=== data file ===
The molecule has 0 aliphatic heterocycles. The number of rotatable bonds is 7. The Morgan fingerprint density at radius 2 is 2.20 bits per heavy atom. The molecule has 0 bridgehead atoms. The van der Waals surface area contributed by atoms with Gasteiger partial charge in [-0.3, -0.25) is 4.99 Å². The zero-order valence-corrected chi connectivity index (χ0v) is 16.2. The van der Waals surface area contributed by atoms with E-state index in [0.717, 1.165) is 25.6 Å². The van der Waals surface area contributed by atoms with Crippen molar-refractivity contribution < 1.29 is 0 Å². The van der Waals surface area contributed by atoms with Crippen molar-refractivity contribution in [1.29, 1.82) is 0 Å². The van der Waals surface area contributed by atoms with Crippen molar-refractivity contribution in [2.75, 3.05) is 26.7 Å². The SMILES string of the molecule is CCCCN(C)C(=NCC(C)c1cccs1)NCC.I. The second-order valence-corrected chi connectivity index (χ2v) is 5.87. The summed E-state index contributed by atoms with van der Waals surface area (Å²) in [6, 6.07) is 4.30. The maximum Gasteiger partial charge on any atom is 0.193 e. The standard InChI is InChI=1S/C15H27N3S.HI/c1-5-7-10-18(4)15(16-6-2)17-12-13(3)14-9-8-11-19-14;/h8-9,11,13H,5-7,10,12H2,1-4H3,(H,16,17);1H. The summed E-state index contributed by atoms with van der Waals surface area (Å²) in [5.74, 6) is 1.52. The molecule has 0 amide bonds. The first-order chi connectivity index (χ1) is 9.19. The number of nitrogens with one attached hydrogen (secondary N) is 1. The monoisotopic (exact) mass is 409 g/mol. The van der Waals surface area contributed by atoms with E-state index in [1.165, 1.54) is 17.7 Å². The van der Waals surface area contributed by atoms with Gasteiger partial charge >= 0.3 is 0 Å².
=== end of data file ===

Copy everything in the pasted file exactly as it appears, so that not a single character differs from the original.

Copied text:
The molecule has 0 aliphatic heterocycles. The number of rotatable bonds is 7. The Morgan fingerprint density at radius 2 is 2.20 bits per heavy atom. The molecule has 0 bridgehead atoms. The van der Waals surface area contributed by atoms with Gasteiger partial charge in [-0.3, -0.25) is 4.99 Å². The zero-order valence-corrected chi connectivity index (χ0v) is 16.2. The van der Waals surface area contributed by atoms with E-state index in [0.717, 1.165) is 25.6 Å². The van der Waals surface area contributed by atoms with Crippen molar-refractivity contribution < 1.29 is 0 Å². The van der Waals surface area contributed by atoms with Crippen molar-refractivity contribution in [1.29, 1.82) is 0 Å². The van der Waals surface area contributed by atoms with Crippen molar-refractivity contribution in [2.75, 3.05) is 26.7 Å². The SMILES string of the molecule is CCCCN(C)C(=NCC(C)c1cccs1)NCC.I. The second-order valence-corrected chi connectivity index (χ2v) is 5.87. The summed E-state index contributed by atoms with van der Waals surface area (Å²) in [6, 6.07) is 4.30. The maximum Gasteiger partial charge on any atom is 0.193 e. The standard InChI is InChI=1S/C15H27N3S.HI/c1-5-7-10-18(4)15(16-6-2)17-12-13(3)14-9-8-11-19-14;/h8-9,11,13H,5-7,10,12H2,1-4H3,(H,16,17);1H. The summed E-state index contributed by atoms with van der Waals surface area (Å²) in [5.74, 6) is 1.52. The molecule has 0 amide bonds. The first-order chi connectivity index (χ1) is 9.19. The number of nitrogens with one attached hydrogen (secondary N) is 1. The monoisotopic (exact) mass is 409 g/mol. The van der Waals surface area contributed by atoms with E-state index in [1.165, 1.54) is 17.7 Å². The van der Waals surface area contributed by atoms with Gasteiger partial charge >= 0.3 is 0 Å².